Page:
Magna International Inc.'s ambitious move deeper into auto-making hit another obstacle as BMW, Magna's second-largest customer, warned that the close relationship between the two companies could be in jeopardy.
BMW fears Magna will go from parts supplier to competitor if the Canadian company fulfills its goal of leaping into the ranks of mass producers through an ownership stake in Adam Opel GmbH.
If Magna does so, BMW will need to ensure its technology does not fall into Magna's hands.
In interviews at the Frankfurt Auto Show on Tuesday, BMW chief financial officer Friedrich Eichiner said Magna's agreement to purchase Opel might change the entire relationship his company has with Magna.
"Magna has always been a strong supplier to us," Mr. Eichiner said.
"However, with Magna acquiring control of Opel, this creates a new situation which we will have to assess. We will not put into question any running contracts with Magna. But where we see conflicts of interest, when it involves innovative technologies, such as new [drive train]technologies, this of course could create a conflict of interest in the future."
The relationship is crucial for Magna. BMW generated 19 per cent of Magna's $23.7-billion (U.S.) in sales last year.
The parts maker assembles vehicles on contract for auto makers through its Magna Steyr division, including the X3 sport utility vehicle for BMW in Austria. Although that is being shifted to a BMW factory, the parts company has won another contract to assemble a vehicle for BMW's Mini division.
The average BMW 3-series car that rolls off the line carries $5,000 worth of Magna parts. The X3 contains $2,500 worth of Magna content.
Other customers are also worried about Magna competing with them through Opel.
Volkswagen AG, which raised concerns publicly while Magna and Sberbank were negotiating with General Motors Co. and the German government to take a stake in Opel, reiterated its anxiety.
"From a business point of view, we don't like it when a supplier becomes a competitor," Ferdinand Piech, chairman of Volkswagen's supervisory board, was quoted as saying.
Magna and partner Sberbank, Russia's biggest bank, have agreed to share a 55-per-cent stake in Opel, GM's European car division.
Magna is obviously concerned that it could lose some sales to existing customers when the Opel deal is signed. "There has to be a very clear separation between the parts business and the Opel business," Magna co-chief executive officer Siegfried Wolf said at the auto show Tuesday.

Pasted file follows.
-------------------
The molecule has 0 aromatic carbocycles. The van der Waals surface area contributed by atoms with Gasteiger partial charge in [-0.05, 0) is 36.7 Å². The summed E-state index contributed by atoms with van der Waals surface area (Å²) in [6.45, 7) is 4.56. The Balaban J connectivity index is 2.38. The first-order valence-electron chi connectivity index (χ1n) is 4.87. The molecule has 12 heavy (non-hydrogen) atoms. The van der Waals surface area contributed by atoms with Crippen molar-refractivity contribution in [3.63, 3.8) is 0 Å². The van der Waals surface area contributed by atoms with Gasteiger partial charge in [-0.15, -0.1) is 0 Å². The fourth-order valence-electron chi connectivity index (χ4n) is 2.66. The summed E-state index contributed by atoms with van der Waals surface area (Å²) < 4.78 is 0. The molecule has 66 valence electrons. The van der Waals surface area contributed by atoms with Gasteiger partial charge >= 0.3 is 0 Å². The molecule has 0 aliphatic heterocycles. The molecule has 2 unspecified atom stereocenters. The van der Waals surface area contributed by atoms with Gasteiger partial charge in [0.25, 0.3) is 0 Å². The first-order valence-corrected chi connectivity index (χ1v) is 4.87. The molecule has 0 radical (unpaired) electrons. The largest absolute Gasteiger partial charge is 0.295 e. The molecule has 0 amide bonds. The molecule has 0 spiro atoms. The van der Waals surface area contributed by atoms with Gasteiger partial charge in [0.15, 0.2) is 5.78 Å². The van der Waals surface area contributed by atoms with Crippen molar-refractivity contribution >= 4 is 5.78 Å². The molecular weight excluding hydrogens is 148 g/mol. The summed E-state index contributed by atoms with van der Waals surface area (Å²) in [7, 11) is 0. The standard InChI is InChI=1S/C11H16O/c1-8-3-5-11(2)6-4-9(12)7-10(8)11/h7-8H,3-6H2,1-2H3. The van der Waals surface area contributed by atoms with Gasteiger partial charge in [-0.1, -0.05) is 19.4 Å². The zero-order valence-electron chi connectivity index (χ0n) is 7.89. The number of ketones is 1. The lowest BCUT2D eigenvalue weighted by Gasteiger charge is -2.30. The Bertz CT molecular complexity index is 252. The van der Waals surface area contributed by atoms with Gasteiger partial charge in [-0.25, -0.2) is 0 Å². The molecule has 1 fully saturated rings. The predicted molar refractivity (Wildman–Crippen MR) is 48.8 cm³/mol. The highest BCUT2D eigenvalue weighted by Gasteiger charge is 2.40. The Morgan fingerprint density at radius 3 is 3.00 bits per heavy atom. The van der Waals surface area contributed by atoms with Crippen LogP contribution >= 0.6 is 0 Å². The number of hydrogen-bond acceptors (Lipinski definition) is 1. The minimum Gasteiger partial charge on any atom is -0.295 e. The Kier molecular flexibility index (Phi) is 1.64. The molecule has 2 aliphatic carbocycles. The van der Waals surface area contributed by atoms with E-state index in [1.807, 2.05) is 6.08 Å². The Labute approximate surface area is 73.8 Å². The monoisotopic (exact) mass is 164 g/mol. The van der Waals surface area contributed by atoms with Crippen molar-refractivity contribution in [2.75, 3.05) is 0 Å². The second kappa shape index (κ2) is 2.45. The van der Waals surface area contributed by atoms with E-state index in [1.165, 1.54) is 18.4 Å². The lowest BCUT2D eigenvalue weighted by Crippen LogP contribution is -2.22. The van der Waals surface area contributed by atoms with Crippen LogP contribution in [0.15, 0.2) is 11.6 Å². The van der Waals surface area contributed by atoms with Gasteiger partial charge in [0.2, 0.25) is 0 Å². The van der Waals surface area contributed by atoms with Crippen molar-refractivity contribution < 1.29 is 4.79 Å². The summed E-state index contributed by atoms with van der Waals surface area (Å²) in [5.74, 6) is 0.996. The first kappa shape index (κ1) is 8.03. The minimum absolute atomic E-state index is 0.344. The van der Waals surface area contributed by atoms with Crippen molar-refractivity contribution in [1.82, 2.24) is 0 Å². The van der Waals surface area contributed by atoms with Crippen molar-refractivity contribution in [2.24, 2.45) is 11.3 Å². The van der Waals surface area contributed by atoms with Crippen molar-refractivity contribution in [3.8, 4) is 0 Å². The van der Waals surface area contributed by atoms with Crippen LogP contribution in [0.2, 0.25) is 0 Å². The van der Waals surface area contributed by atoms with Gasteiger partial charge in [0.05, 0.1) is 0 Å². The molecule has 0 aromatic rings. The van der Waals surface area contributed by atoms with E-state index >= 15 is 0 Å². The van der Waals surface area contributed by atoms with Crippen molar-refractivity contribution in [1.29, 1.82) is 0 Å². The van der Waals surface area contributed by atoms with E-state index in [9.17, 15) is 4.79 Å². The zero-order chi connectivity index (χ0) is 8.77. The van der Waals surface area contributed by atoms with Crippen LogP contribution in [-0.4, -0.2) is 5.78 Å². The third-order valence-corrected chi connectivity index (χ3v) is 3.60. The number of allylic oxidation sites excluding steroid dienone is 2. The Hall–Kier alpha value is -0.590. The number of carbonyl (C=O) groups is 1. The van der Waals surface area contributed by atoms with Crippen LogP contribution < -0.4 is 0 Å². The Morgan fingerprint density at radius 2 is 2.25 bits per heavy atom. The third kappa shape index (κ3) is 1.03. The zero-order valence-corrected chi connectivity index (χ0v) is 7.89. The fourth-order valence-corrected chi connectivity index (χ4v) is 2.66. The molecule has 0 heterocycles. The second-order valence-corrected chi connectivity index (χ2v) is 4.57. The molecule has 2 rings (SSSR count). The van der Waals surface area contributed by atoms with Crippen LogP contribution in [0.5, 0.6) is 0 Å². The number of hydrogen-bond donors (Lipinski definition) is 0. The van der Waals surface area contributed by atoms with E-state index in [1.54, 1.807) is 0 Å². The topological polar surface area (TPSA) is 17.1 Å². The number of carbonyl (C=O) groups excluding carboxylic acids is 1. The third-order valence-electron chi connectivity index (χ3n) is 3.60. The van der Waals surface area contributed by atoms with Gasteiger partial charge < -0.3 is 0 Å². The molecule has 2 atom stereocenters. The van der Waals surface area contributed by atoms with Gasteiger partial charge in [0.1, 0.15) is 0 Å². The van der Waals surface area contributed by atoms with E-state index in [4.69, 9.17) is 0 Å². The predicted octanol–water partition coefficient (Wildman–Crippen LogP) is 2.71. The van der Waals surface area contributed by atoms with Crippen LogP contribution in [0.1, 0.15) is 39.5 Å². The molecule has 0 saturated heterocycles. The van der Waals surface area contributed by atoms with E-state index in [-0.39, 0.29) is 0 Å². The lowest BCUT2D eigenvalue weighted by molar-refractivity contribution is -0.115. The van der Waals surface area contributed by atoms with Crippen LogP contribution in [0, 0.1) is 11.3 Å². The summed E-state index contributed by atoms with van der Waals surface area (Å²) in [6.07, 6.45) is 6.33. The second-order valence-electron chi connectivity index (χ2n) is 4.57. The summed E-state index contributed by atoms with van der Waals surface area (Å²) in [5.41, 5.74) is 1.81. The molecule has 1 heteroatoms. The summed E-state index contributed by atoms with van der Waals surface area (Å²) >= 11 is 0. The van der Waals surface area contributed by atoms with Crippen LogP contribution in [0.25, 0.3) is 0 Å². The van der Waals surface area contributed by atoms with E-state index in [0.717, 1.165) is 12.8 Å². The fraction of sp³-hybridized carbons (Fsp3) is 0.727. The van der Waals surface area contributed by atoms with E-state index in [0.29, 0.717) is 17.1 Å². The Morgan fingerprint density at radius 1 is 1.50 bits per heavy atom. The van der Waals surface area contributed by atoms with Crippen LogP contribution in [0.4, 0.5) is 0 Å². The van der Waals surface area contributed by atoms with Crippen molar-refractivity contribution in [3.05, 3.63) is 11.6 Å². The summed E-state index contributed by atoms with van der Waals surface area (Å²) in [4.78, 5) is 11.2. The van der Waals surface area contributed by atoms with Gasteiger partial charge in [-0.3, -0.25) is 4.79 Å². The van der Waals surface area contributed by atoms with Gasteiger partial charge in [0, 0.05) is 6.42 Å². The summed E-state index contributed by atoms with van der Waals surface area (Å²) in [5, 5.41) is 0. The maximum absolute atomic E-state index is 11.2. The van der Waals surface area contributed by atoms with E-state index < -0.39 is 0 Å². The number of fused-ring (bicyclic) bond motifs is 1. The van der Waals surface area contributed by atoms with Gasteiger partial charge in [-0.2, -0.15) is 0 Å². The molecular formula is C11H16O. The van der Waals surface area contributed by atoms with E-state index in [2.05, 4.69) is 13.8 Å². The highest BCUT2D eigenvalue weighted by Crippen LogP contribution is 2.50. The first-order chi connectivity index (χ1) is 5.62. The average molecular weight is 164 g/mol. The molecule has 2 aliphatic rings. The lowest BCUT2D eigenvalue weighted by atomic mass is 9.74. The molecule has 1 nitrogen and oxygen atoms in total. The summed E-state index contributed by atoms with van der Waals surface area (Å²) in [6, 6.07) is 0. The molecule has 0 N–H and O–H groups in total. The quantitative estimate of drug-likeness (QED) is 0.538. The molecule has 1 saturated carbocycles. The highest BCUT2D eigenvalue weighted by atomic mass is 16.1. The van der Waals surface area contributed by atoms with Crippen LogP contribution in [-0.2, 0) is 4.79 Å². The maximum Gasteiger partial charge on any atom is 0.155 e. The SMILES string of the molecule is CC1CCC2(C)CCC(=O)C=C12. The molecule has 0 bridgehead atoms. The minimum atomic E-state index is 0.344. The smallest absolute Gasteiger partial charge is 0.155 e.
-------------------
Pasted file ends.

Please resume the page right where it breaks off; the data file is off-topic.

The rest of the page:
His co-CEO, Don Walker, spent much of a Monday news conference saying customers should not worry about their secrets being shared with Opel and used to develop technology for Opel vehicles.
Firewalls are already in place, Mr. Walker noted.
Development of the X3 was kept separate from Magna Steyr's other assembly contracts when the company purchased an assembly plant next door to Steyr in Graz, Austria, from then DaimlerChrysler AG and segregated production of the BMW vehicle in that factory.
Magna's uneasy dual role helps to explain why it is unlikely to boost its Opel ownership over time.
Magna supplies a broad range of parts to BMW, including exterior mirrors, bumper enclosures, sheet metal panels for car bodies, engine components, and body and chassis parts.
The warning from BMW came a day after the European Union competition authorities made it clear that they would investigate the loan package the German government intends to give to Opel to keep it alive while its turnaround plan is put into place. German Chancellor Angela Merkel has offered €4.5-billion ($7.07-billion Canadian) in loans to Opel, including a €1.5-billion bridge loan that is already in place.
Carl-Peter Foster, chairman of Opel's supervisory board, used a packed press conference at the Frankfurt Auto Show to note that auto companies everywhere get financial assistance and that Opel should be no exception, given its dire financial shape. "I would like to ask the critical voices … to allow us to do our work," he said.
Mr. Wolf said he is confident that the EU competition office will approve the German loans, because they are "based on economics," not politics.
With files from Agence France-Presse
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